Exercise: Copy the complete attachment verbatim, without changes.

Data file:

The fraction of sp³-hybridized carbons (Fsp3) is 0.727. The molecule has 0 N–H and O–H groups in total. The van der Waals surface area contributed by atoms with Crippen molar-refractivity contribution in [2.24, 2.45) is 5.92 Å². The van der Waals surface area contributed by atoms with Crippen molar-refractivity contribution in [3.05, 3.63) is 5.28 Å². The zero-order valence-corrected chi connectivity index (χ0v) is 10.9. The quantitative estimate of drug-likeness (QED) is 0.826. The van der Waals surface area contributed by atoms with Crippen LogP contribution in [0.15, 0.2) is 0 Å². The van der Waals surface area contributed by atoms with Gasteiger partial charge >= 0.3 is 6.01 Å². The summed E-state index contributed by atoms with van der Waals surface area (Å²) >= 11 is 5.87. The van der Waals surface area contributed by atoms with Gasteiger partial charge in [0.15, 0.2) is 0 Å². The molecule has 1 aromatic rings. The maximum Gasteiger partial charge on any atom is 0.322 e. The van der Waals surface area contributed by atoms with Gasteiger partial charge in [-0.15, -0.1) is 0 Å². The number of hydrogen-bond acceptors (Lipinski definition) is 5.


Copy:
The fraction of sp³-hybridized carbons (Fsp3) is 0.727. The molecule has 0 N–H and O–H groups in total. The van der Waals surface area contributed by atoms with Crippen molar-refractivity contribution in [2.24, 2.45) is 5.92 Å². The van der Waals surface area contributed by atoms with Crippen molar-refractivity contribution in [3.05, 3.63) is 5.28 Å². The zero-order valence-corrected chi connectivity index (χ0v) is 10.9. The quantitative estimate of drug-likeness (QED) is 0.826. The van der Waals surface area contributed by atoms with Crippen LogP contribution in [0.15, 0.2) is 0 Å². The van der Waals surface area contributed by atoms with Gasteiger partial charge >= 0.3 is 6.01 Å². The summed E-state index contributed by atoms with van der Waals surface area (Å²) >= 11 is 5.87. The van der Waals surface area contributed by atoms with Gasteiger partial charge in [0.15, 0.2) is 0 Å². The molecule has 1 aromatic rings. The maximum Gasteiger partial charge on any atom is 0.322 e. The van der Waals surface area contributed by atoms with Gasteiger partial charge in [-0.15, -0.1) is 0 Å². The number of hydrogen-bond acceptors (Lipinski definition) is 5.